A market has stood on the site of the present Market since 1805. The present Market was built in the late 1870's following the incorporation of the Pontypridd Markets Company. In spite of the savage economic decline experienced by Pontypridd and the Valleys in the 1920's and 1930's, the Market has survived in very much its original format. The Market Company is proud to have resisted the temptation for wholesale development, opting instead for gradual refurbishment of the original buildings, thereby retaining both Indoor and Outdoor Markets in their traditional style.

Since 1985, the Market has undergone considerable change. Colourful Coster Barrows are now a feature. The Lesser Town Hall (now known as the Clothes Market) was refurbished and opened as a Market Hall in 1988, and the Outdoor Market was extended in 1988 onto a site adjoining Church Street and St. Catherine's Street.

One of the town's treasures lies to the east side of the River Taff - Ynysangharad Park. It was opened in 1923 as a War Memorial for the town, and purchased by public subscription. It is an area of extensive and beautiful parkland with avenues of mature trees and colourful flower gardens as well as many amenities, although Pontypridd still doesn’t have an indoor swimming pool, much to the locals anger.

There are other attractions though: miniature golf, tennis courts, a children's play area, bowling greens, a band stand and an open air paddling pool. Local bands play on a Sunday at the bandstand.

Pontypridd Common from which there are fine views over the town is a natural open space on which can be seen many glacial boulders remaining from the Ice Age. One boulder, known as the Rocking Stone, is the central point for the Druid's Circle of smaller stones which was constructed in the 19th Century by Dr. William Price (the famous pioneer of cremation) and other like minded men who performed druidic rites there. Above the Common, towards Glyntaff, are the white washed Round Houses erected by Dr. Price who, with his colourful dress, long hair and cap of a whole fox's skin, was one of the great characters of Pontypridd. He is best remembered for cremating the body of his 5 month old son in 1884. He was brought to trial at the Glamorgan Assizes, and the case established the legality of cremation.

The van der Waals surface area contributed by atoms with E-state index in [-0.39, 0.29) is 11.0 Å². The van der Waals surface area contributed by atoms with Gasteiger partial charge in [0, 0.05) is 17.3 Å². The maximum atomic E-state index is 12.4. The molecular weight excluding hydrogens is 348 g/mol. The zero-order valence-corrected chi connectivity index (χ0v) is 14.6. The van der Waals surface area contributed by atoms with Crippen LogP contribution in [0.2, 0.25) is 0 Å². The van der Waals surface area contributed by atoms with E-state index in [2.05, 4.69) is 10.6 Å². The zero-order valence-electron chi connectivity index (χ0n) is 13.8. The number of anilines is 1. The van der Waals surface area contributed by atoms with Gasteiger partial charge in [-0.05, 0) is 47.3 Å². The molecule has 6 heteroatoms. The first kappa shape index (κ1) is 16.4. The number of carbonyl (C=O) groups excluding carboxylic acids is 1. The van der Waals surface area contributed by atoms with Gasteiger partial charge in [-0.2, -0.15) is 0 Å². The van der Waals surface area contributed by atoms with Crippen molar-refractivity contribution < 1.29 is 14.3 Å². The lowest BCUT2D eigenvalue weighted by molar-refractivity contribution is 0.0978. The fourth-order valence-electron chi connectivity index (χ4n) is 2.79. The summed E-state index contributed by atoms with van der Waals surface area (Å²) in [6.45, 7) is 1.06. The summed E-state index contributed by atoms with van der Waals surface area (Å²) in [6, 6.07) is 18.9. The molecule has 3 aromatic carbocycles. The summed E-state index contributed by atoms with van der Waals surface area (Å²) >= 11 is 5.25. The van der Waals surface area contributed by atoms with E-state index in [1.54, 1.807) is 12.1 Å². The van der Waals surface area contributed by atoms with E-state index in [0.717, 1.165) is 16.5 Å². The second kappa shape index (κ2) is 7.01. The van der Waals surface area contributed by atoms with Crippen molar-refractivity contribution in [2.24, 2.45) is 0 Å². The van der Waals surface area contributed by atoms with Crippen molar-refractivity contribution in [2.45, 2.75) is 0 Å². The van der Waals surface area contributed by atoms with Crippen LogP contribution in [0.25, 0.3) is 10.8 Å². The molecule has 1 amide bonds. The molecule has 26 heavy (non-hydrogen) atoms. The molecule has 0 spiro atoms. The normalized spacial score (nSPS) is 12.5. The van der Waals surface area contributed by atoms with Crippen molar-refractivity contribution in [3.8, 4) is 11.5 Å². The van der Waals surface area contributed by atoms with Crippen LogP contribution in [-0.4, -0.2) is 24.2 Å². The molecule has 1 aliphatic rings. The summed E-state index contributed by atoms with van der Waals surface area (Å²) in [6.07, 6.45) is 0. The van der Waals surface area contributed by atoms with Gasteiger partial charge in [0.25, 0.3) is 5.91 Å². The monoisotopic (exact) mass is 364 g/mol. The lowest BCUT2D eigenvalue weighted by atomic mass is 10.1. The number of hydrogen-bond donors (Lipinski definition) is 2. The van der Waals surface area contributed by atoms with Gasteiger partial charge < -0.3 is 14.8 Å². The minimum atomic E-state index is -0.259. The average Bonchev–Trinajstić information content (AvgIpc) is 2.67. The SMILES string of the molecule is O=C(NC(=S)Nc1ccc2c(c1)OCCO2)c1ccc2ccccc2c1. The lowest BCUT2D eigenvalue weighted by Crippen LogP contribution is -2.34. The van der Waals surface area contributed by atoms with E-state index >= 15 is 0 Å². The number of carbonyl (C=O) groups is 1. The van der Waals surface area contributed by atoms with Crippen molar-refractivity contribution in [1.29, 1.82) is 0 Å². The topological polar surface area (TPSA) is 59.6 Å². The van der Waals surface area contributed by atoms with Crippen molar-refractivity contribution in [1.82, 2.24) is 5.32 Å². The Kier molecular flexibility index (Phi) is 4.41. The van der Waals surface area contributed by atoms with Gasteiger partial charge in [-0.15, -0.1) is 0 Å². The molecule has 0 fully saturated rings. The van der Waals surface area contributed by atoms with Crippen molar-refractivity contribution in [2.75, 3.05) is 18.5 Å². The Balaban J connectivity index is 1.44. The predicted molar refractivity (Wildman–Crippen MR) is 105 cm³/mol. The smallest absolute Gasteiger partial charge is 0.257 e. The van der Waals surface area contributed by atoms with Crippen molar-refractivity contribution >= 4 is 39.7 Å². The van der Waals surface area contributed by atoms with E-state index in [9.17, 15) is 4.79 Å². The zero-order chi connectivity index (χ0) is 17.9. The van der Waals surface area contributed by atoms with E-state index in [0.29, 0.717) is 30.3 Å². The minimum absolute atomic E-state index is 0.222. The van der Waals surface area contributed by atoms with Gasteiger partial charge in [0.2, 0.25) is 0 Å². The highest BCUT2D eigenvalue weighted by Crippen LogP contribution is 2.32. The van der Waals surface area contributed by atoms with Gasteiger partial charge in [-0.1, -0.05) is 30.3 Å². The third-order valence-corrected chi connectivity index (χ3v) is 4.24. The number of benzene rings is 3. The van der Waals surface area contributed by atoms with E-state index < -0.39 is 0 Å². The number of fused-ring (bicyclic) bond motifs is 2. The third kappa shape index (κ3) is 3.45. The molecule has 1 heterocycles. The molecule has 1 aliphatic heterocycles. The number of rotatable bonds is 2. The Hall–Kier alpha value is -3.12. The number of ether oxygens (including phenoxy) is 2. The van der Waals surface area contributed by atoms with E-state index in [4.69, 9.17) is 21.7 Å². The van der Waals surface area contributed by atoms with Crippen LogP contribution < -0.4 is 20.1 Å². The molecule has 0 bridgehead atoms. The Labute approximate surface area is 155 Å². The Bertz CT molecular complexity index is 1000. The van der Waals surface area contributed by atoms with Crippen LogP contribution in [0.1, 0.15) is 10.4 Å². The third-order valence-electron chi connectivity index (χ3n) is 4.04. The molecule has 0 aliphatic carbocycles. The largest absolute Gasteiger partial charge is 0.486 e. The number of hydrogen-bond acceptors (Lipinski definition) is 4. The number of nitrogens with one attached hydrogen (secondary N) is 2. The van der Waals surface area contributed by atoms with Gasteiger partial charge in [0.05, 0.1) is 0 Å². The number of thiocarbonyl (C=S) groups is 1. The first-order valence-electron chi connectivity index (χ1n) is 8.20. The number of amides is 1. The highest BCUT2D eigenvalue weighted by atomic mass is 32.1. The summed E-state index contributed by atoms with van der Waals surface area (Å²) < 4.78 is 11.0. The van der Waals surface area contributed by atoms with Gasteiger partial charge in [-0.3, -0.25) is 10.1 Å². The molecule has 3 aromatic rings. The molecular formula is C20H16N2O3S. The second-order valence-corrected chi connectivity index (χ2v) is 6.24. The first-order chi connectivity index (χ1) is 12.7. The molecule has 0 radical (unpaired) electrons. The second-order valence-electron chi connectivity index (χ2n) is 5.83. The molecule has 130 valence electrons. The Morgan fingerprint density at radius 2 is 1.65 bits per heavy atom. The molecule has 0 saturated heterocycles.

Situated centrally near the Old Bridge, the Pontypridd Historical Centre offers the visitor a comprehensive glimpse into the historical and cultural past of the area. The Centre is housed in the former Tabernacl Chapel built in 1861 and magnificently refurbished in 1910.

Since ceasing as a place of worship in 1983 and being taken over by the Town Council, the building has been restored. The ceiling, pulpit and organ are wonderful examples of the best chapel interiors.

Within 3-4 miles of the town there used to be half a dozen or so coal mines, all of which have since closed. Coal used to pass through Pontypridd en-route to Cardiff; initially by road, then by canal, then by rail. Sadly, you're more likely to see coal being transported up the valleys instead of down. The Glamorganshire canal has long since vanished, with only a few lock gates visible along a section of the Taff Trail.

Pontypridd has produced many fine singers, although none are really from the town - Tom Jones is from Treforest, Sir Geraint Evans and Stuart Burrows are both from Cilfynydd. Pontypridd RFC are currently near the top of the Premier League of Wales. Of special interest to rugby fans, Pontypridd is home to the internationally known Grogg Shop, owned by John Hughes. The man who has made a fortune out of selling lumps of concrete - amazing!

Adapted from the history at the Ponty Town Online web site.


Pontypridd Family Connections